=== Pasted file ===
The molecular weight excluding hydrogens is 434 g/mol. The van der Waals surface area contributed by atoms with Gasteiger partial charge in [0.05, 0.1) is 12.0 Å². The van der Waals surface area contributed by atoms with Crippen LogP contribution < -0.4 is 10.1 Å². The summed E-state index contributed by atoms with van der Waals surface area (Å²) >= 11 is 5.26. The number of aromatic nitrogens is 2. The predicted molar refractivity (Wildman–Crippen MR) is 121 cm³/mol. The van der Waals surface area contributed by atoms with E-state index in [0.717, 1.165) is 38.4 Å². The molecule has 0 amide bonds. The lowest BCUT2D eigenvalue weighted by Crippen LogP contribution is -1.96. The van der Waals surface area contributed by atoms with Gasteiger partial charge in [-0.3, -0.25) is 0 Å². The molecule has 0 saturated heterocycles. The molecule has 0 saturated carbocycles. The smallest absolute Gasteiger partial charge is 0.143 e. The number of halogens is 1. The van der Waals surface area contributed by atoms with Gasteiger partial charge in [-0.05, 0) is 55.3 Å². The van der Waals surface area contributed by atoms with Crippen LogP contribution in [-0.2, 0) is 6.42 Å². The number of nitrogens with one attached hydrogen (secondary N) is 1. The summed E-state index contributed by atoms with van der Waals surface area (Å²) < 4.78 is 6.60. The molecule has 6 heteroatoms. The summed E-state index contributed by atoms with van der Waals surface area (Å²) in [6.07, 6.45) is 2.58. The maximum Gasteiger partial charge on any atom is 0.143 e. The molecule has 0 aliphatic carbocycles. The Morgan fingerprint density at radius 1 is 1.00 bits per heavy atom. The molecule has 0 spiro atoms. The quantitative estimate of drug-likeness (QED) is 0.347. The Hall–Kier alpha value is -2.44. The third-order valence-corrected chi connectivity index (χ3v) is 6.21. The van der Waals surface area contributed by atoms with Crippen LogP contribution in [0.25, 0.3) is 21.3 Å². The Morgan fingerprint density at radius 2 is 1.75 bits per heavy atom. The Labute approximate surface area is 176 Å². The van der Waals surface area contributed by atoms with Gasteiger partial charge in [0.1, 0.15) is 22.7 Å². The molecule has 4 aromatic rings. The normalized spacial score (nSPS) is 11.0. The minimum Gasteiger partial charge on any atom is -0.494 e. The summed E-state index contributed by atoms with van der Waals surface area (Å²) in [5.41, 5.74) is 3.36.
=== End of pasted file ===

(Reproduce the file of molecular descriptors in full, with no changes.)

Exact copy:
The molecular weight excluding hydrogens is 434 g/mol. The van der Waals surface area contributed by atoms with Gasteiger partial charge in [0.05, 0.1) is 12.0 Å². The van der Waals surface area contributed by atoms with Crippen LogP contribution < -0.4 is 10.1 Å². The summed E-state index contributed by atoms with van der Waals surface area (Å²) >= 11 is 5.26. The number of aromatic nitrogens is 2. The predicted molar refractivity (Wildman–Crippen MR) is 121 cm³/mol. The van der Waals surface area contributed by atoms with E-state index in [0.717, 1.165) is 38.4 Å². The molecule has 0 amide bonds. The lowest BCUT2D eigenvalue weighted by Crippen LogP contribution is -1.96. The van der Waals surface area contributed by atoms with Gasteiger partial charge in [-0.3, -0.25) is 0 Å². The molecule has 0 saturated heterocycles. The molecule has 0 saturated carbocycles. The smallest absolute Gasteiger partial charge is 0.143 e. The number of halogens is 1. The van der Waals surface area contributed by atoms with Gasteiger partial charge in [-0.05, 0) is 55.3 Å². The van der Waals surface area contributed by atoms with Crippen LogP contribution in [-0.2, 0) is 6.42 Å². The number of nitrogens with one attached hydrogen (secondary N) is 1. The summed E-state index contributed by atoms with van der Waals surface area (Å²) < 4.78 is 6.60. The molecule has 6 heteroatoms. The summed E-state index contributed by atoms with van der Waals surface area (Å²) in [6.07, 6.45) is 2.58. The maximum Gasteiger partial charge on any atom is 0.143 e. The molecule has 0 aliphatic carbocycles. The Morgan fingerprint density at radius 1 is 1.00 bits per heavy atom. The molecule has 0 spiro atoms. The quantitative estimate of drug-likeness (QED) is 0.347. The Hall–Kier alpha value is -2.44. The third-order valence-corrected chi connectivity index (χ3v) is 6.21. The van der Waals surface area contributed by atoms with Crippen LogP contribution in [0.25, 0.3) is 21.3 Å². The Morgan fingerprint density at radius 2 is 1.75 bits per heavy atom. The Labute approximate surface area is 176 Å². The van der Waals surface area contributed by atoms with Gasteiger partial charge in [0.1, 0.15) is 22.7 Å². The molecule has 4 aromatic rings. The normalized spacial score (nSPS) is 11.0. The minimum Gasteiger partial charge on any atom is -0.494 e. The summed E-state index contributed by atoms with van der Waals surface area (Å²) in [5.41, 5.74) is 3.36.